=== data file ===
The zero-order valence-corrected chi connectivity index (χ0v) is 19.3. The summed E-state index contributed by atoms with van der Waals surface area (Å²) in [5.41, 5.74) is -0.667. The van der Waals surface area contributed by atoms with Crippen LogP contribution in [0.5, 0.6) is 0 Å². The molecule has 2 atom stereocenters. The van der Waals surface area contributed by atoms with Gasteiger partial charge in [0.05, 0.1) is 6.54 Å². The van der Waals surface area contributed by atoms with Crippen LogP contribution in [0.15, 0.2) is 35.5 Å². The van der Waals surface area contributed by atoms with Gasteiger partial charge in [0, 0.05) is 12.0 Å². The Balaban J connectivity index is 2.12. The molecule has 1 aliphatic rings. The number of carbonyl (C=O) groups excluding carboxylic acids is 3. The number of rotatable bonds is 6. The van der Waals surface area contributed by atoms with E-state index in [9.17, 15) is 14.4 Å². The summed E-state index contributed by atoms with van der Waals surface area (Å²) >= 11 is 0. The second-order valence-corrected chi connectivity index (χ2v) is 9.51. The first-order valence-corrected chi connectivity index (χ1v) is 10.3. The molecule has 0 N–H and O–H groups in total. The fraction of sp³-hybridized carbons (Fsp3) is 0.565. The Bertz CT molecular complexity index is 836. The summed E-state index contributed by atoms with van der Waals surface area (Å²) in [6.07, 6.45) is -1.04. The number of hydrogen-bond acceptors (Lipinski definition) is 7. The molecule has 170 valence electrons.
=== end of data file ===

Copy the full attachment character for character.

The zero-order valence-corrected chi connectivity index (χ0v) is 19.3. The summed E-state index contributed by atoms with van der Waals surface area (Å²) in [5.41, 5.74) is -0.667. The van der Waals surface area contributed by atoms with Crippen LogP contribution in [0.5, 0.6) is 0 Å². The molecule has 2 atom stereocenters. The van der Waals surface area contributed by atoms with Gasteiger partial charge in [0.05, 0.1) is 6.54 Å². The van der Waals surface area contributed by atoms with Crippen LogP contribution in [0.15, 0.2) is 35.5 Å². The van der Waals surface area contributed by atoms with Gasteiger partial charge in [0, 0.05) is 12.0 Å². The Balaban J connectivity index is 2.12. The molecule has 1 aliphatic rings. The number of carbonyl (C=O) groups excluding carboxylic acids is 3. The number of rotatable bonds is 6. The van der Waals surface area contributed by atoms with E-state index in [9.17, 15) is 14.4 Å². The summed E-state index contributed by atoms with van der Waals surface area (Å²) >= 11 is 0. The second-order valence-corrected chi connectivity index (χ2v) is 9.51. The first-order valence-corrected chi connectivity index (χ1v) is 10.3. The molecule has 0 N–H and O–H groups in total. The fraction of sp³-hybridized carbons (Fsp3) is 0.565. The Bertz CT molecular complexity index is 836. The summed E-state index contributed by atoms with van der Waals surface area (Å²) in [6.07, 6.45) is -1.04. The number of hydrogen-bond acceptors (Lipinski definition) is 7. The molecule has 170 valence electrons.